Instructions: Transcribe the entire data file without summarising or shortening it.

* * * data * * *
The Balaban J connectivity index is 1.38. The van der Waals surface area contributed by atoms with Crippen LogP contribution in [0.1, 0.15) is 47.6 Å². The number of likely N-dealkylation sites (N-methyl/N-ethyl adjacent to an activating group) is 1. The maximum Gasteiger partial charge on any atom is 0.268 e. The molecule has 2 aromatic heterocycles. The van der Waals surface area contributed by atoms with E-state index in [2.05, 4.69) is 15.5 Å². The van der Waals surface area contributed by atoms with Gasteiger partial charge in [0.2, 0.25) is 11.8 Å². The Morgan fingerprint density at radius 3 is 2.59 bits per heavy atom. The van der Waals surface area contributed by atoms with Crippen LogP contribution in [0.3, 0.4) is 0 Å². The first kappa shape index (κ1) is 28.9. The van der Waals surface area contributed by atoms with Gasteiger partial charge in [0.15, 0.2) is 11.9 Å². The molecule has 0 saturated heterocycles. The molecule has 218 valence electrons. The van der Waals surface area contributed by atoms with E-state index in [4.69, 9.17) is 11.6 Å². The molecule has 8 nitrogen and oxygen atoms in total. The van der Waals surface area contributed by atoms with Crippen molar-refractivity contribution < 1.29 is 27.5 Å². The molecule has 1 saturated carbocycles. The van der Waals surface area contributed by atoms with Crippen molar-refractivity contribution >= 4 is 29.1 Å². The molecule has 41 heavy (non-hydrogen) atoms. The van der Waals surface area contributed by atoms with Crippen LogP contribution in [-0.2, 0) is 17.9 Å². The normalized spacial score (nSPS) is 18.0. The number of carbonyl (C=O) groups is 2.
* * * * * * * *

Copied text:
The Balaban J connectivity index is 1.38. The van der Waals surface area contributed by atoms with Crippen LogP contribution in [0.1, 0.15) is 47.6 Å². The number of likely N-dealkylation sites (N-methyl/N-ethyl adjacent to an activating group) is 1. The maximum Gasteiger partial charge on any atom is 0.268 e. The molecule has 2 aromatic heterocycles. The van der Waals surface area contributed by atoms with E-state index in [2.05, 4.69) is 15.5 Å². The van der Waals surface area contributed by atoms with Gasteiger partial charge in [0.2, 0.25) is 11.8 Å². The Morgan fingerprint density at radius 3 is 2.59 bits per heavy atom. The van der Waals surface area contributed by atoms with Crippen LogP contribution in [0.3, 0.4) is 0 Å². The first kappa shape index (κ1) is 28.9. The van der Waals surface area contributed by atoms with Gasteiger partial charge in [0.15, 0.2) is 11.9 Å². The molecule has 0 saturated heterocycles. The molecule has 218 valence electrons. The van der Waals surface area contributed by atoms with E-state index in [4.69, 9.17) is 11.6 Å². The molecule has 8 nitrogen and oxygen atoms in total. The van der Waals surface area contributed by atoms with Crippen molar-refractivity contribution < 1.29 is 27.5 Å². The molecule has 1 saturated carbocycles. The van der Waals surface area contributed by atoms with Crippen molar-refractivity contribution >= 4 is 29.1 Å². The molecule has 41 heavy (non-hydrogen) atoms. The van der Waals surface area contributed by atoms with Crippen LogP contribution in [-0.2, 0) is 17.9 Å². The normalized spacial score (nSPS) is 18.0. The number of carbonyl (C=O) groups is 2.